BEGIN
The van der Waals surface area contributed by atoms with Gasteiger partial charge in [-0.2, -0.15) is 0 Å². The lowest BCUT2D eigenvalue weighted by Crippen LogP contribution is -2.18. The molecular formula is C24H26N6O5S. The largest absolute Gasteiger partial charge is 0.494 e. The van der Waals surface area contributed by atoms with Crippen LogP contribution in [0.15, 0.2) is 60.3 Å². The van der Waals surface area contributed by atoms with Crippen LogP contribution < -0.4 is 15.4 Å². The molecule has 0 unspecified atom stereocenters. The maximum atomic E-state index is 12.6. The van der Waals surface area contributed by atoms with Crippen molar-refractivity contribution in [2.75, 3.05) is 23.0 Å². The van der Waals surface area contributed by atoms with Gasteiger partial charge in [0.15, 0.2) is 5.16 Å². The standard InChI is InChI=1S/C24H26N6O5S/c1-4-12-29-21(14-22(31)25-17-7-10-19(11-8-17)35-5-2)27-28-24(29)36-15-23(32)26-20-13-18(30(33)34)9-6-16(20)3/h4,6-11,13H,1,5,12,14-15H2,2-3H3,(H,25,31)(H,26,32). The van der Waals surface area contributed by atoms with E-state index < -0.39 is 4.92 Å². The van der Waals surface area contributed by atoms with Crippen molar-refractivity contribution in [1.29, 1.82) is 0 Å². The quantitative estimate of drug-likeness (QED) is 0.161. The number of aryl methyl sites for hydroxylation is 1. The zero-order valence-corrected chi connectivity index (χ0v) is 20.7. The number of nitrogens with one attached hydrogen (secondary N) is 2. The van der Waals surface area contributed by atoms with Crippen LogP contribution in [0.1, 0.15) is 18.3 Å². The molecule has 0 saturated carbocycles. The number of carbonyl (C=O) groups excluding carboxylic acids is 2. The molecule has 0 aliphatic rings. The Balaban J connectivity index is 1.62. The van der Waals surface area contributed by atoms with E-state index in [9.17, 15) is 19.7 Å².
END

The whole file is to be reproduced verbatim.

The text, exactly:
The van der Waals surface area contributed by atoms with Gasteiger partial charge in [-0.2, -0.15) is 0 Å². The lowest BCUT2D eigenvalue weighted by Crippen LogP contribution is -2.18. The molecular formula is C24H26N6O5S. The largest absolute Gasteiger partial charge is 0.494 e. The van der Waals surface area contributed by atoms with Crippen LogP contribution in [0.15, 0.2) is 60.3 Å². The van der Waals surface area contributed by atoms with Crippen LogP contribution < -0.4 is 15.4 Å². The molecule has 0 unspecified atom stereocenters. The maximum atomic E-state index is 12.6. The van der Waals surface area contributed by atoms with Crippen molar-refractivity contribution in [2.75, 3.05) is 23.0 Å². The van der Waals surface area contributed by atoms with Gasteiger partial charge in [0.15, 0.2) is 5.16 Å². The standard InChI is InChI=1S/C24H26N6O5S/c1-4-12-29-21(14-22(31)25-17-7-10-19(11-8-17)35-5-2)27-28-24(29)36-15-23(32)26-20-13-18(30(33)34)9-6-16(20)3/h4,6-11,13H,1,5,12,14-15H2,2-3H3,(H,25,31)(H,26,32). The van der Waals surface area contributed by atoms with E-state index < -0.39 is 4.92 Å². The van der Waals surface area contributed by atoms with Crippen molar-refractivity contribution in [1.29, 1.82) is 0 Å². The quantitative estimate of drug-likeness (QED) is 0.161. The number of aryl methyl sites for hydroxylation is 1. The zero-order valence-corrected chi connectivity index (χ0v) is 20.7. The number of nitrogens with one attached hydrogen (secondary N) is 2. The van der Waals surface area contributed by atoms with Crippen LogP contribution in [0.1, 0.15) is 18.3 Å². The molecule has 0 saturated carbocycles. The number of carbonyl (C=O) groups excluding carboxylic acids is 2. The molecule has 0 aliphatic rings. The Balaban J connectivity index is 1.62. The van der Waals surface area contributed by atoms with E-state index in [9.17, 15) is 19.7 Å².